The thing that’s supposed to make it interesting is that it is more of a character-driven comedy than an adventure series. Bell is extremely awkward when around Ais, which is sometimes amusing, but completely oblivious to the fact that a number of other women around the town are attracted to him. It’s a fairly typical harem structure that Anime has adopted since Ranma ½ and Tenchi Muyo helped popularize it. The problem is that most of the characters here are just way too generic to make it work. There’s nothing about their personalities or characters that really feel unique to this show. In Ranma ½, characters would have descriptions like “Martial Arts cross-dressing chef who fights with a giant spatula.” Here, the description is “protagonist with a crush and tragic backstory.” Yes, the idea of literal gods and goddesses roaming the Earth and having competing teams is fun, but there aren’t really any stakes to anything involving it, so it doesn’t help much.
Overall, the monster and world designs were fun, and the elements that involved actual dungeon-crawling were entertaining, but I just couldn’t get into it. If you are a big anime person, you might like this, but I just didn’t care about any of the people. The series is apparently based on a bunch of light novels, so maybe those are better.
Amy and Bender start dating and end up creating marriage equality legislation.
Bender (John DiMaggio) starts going on a vandalism spree, but gets caught and arrested. He calls Amy (Lauren Tom) to bail him out. She and Kif (Maurice LaMarche) go to the jail, but when Amy flirts with a convict, Kif gets fed up with her “Bad Boy” obsession and breaks up with her. To make her feel better, Fry (Billy West), Leela (Katey Sagal), and Bender take her out for the evening. When Bender won’t stop mocking her, she and Bender sleep together, ending up in a “robosexual” relationship. They try to hide it from the crew, but are revealed when they get caught sleeping together during a mission. The Professor (West) disapproves of robosexuality and alerts Amy’s parents Leo and Inez (West and Tom) as well as the Robot Pastor (Phil LaMarr).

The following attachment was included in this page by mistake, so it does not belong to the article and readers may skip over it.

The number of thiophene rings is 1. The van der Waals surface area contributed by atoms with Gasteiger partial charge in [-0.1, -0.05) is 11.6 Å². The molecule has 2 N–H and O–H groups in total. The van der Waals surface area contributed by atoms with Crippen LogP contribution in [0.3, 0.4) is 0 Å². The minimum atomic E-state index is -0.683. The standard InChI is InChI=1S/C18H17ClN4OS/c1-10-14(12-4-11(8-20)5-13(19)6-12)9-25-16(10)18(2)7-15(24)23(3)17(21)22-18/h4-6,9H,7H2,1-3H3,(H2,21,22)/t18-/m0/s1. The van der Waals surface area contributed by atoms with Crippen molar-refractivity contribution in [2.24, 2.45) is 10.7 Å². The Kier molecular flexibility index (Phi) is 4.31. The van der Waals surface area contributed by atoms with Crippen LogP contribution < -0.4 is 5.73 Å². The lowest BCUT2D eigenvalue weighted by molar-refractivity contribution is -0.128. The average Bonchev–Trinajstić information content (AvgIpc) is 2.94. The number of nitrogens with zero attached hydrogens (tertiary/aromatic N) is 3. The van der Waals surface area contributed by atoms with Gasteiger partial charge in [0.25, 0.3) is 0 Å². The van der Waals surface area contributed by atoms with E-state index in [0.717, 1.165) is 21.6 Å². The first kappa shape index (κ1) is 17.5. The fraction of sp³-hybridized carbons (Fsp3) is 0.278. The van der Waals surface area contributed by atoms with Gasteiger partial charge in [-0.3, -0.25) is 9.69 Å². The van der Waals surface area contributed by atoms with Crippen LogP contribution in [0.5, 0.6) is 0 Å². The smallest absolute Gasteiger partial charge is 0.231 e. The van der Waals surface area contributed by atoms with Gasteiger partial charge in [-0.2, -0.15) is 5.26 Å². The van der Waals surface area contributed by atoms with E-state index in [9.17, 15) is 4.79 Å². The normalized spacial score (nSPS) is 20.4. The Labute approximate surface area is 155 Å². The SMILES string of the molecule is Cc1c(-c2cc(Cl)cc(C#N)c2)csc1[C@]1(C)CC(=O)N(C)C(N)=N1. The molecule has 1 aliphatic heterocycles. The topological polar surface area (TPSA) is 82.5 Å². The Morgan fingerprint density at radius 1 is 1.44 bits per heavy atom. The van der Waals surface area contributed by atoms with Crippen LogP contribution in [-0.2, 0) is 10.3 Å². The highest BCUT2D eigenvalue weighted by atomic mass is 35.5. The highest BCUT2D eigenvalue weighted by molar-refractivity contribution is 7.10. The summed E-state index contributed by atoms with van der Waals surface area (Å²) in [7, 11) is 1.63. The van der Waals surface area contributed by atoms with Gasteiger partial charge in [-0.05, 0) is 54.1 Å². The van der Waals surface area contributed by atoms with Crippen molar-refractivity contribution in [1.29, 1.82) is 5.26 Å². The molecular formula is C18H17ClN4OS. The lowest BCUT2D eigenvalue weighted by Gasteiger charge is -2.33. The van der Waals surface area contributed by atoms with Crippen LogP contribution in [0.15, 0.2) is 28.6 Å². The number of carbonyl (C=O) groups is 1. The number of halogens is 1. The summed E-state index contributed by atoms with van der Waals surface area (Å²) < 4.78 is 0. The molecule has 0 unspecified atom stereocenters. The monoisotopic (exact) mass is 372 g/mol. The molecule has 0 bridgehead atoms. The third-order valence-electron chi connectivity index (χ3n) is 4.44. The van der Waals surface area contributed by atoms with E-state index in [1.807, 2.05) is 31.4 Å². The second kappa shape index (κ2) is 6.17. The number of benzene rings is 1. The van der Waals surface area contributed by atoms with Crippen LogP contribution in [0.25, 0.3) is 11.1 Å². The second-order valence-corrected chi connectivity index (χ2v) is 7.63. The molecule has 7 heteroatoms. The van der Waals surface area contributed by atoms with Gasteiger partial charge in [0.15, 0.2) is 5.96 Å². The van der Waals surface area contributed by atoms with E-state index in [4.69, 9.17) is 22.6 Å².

Amy is taken back to Mars and Bender is sent to a camp to “cure” his robosexuality. Fry rescues Amy by pretending to be her boyfriend and Amy rescues Bender. Bender then proposes to Amy. The Professor reminds them that robosexual marriage is illegal, so Amy and Bender start a campaign to legalize it, called Proposition Infinity. In the lead-up to the election, the Proposition is set to fail, but Bender agrees to debate the Professor before the vote. Bender gives a powerful speech about love which resonates with the audience. The Professor tries to give a rebuttal, but ends up admitting that he objects to robosexual marriage because he was formerly in love with a robot who cheated on him. After this admission, he withdraws his objection to the Proposition and it passes. Upon realizing marriage is monogamous, Bender dumps Amy, who gets back together with Kif.